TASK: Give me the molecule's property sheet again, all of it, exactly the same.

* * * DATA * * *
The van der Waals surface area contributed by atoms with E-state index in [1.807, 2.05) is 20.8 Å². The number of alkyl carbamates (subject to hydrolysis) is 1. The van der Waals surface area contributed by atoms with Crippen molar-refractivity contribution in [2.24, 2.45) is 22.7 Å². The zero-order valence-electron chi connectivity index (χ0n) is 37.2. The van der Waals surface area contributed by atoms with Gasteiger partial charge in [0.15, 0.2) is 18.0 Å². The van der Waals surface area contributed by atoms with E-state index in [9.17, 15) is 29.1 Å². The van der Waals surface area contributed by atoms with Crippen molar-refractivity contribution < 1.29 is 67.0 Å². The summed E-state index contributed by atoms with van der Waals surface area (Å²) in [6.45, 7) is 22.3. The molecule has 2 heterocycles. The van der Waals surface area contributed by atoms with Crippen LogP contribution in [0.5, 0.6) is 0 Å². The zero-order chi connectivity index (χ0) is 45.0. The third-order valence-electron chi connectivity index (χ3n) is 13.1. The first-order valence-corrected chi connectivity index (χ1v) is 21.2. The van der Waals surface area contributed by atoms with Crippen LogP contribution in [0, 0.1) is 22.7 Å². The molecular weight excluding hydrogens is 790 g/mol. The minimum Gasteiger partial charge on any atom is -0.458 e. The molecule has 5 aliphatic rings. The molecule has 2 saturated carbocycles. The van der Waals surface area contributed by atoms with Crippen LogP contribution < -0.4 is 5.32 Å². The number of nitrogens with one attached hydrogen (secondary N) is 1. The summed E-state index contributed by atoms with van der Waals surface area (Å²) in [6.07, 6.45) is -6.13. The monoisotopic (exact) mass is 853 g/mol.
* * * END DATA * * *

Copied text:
The van der Waals surface area contributed by atoms with E-state index in [1.807, 2.05) is 20.8 Å². The number of alkyl carbamates (subject to hydrolysis) is 1. The van der Waals surface area contributed by atoms with Crippen molar-refractivity contribution in [2.24, 2.45) is 22.7 Å². The zero-order valence-electron chi connectivity index (χ0n) is 37.2. The van der Waals surface area contributed by atoms with Gasteiger partial charge in [0.15, 0.2) is 18.0 Å². The van der Waals surface area contributed by atoms with E-state index in [9.17, 15) is 29.1 Å². The van der Waals surface area contributed by atoms with Crippen molar-refractivity contribution < 1.29 is 67.0 Å². The summed E-state index contributed by atoms with van der Waals surface area (Å²) in [6.45, 7) is 22.3. The molecule has 2 heterocycles. The van der Waals surface area contributed by atoms with Crippen LogP contribution in [0.5, 0.6) is 0 Å². The zero-order chi connectivity index (χ0) is 45.0. The third-order valence-electron chi connectivity index (χ3n) is 13.1. The first-order valence-corrected chi connectivity index (χ1v) is 21.2. The van der Waals surface area contributed by atoms with Crippen LogP contribution in [0, 0.1) is 22.7 Å². The molecular weight excluding hydrogens is 790 g/mol. The minimum Gasteiger partial charge on any atom is -0.458 e. The molecule has 5 aliphatic rings. The molecule has 2 saturated carbocycles. The van der Waals surface area contributed by atoms with Crippen LogP contribution < -0.4 is 5.32 Å². The number of nitrogens with one attached hydrogen (secondary N) is 1. The summed E-state index contributed by atoms with van der Waals surface area (Å²) in [6.07, 6.45) is -6.13. The monoisotopic (exact) mass is 853 g/mol.